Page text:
Airports call for speedy adoption of a European rulebook for drones

Posted: 29 January 2018 | | No comments yet

Speaking on behalf of the airport industry, ACI Europe today released its position on the implementation of safety and traffic management rules at an EU level on the use of drones.


DANGER ABOVE: ACI EUROPE's position was released today

ACI EUROPE, the worldwide professional association of airport operators, spoke out as momentum gathers behind a Europe-wide rulebook on the use of drones.

Olivier Jankovec, Director General ACI EUROPE, said: “The airport industry is embracing innovation and we are excited about the potential opportunities that drone technology presents, in particular in relation to infrastructure maintenance and operational efficiency, passenger facilitation and more. That said, the safety issues concerning the use of drones in and around airports are increasingly well-documented – underlining the urgent need for an effective regulatory framework on this.”

The EU Aviation Strategy has been a major driver of the development of new regulation on the use of drones, since its announcement in December 2015. Last year a political agreement on the new EASA Regulation was reached and the Helsinki Declaration was endorsed by the aviation community, both encouraging noises towards the adoption of a drone rulebook.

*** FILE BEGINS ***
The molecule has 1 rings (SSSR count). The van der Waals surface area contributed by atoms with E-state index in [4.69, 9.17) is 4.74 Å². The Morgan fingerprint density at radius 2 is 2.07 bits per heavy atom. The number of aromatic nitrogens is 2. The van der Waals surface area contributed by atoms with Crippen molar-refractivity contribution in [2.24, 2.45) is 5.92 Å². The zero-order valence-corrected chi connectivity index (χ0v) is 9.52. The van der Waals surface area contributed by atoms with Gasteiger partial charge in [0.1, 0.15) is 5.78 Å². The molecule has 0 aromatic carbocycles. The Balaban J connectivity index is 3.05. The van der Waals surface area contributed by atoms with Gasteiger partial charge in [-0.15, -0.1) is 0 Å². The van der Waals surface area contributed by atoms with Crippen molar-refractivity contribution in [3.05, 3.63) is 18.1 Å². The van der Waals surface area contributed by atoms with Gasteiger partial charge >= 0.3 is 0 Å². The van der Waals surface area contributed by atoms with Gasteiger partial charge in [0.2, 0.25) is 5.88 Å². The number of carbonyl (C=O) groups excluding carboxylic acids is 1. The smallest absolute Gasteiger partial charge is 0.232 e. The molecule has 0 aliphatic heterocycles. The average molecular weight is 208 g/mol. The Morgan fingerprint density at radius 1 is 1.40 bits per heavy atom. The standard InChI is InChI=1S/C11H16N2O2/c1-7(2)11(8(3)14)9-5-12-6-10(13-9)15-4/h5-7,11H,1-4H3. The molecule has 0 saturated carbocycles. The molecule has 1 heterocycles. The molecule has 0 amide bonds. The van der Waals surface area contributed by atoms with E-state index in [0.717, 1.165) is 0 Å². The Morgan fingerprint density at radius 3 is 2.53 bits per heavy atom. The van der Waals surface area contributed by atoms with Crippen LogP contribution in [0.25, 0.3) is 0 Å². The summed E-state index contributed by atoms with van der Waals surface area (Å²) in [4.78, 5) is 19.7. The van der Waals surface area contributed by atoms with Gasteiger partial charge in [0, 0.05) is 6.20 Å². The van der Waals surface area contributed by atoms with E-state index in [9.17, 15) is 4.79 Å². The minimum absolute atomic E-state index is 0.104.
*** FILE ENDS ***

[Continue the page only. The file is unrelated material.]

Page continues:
Drone technology has rapidly emerged over the past five years, touching various aspects of air transport, not least airport operations. In the immediacy, the technology potentially has major implications on operational efficiency and safety, with ongoing projects in research and development proposing many other possible uses down the line.

The regulatory material that will be necessary for the next steps of drone integration includes the safety rules developed at EASA, as well as the U-Space traffic management framework.

Concerning the safety of drones, ACI EUROPE said in it’s position paper: “Europe’s growing fleet of amateur drones poses serious risks to manned aviation including the risk of a collision with a passenger aircraft.

“Numerous near misses and incidents involving the unsafe use of amateur UASs around airports have occurred at European airports. Collisions with commercial aircraft have so far been avoided although Switzerland’s Transportation Safety Investigation Board (SUST) has warned it is only a matter of time until one happens if measures are not taken.

“The risk is compounded by the fact that current technical knowledge is limited concerning the likelihood and the consequences of such a collision.”

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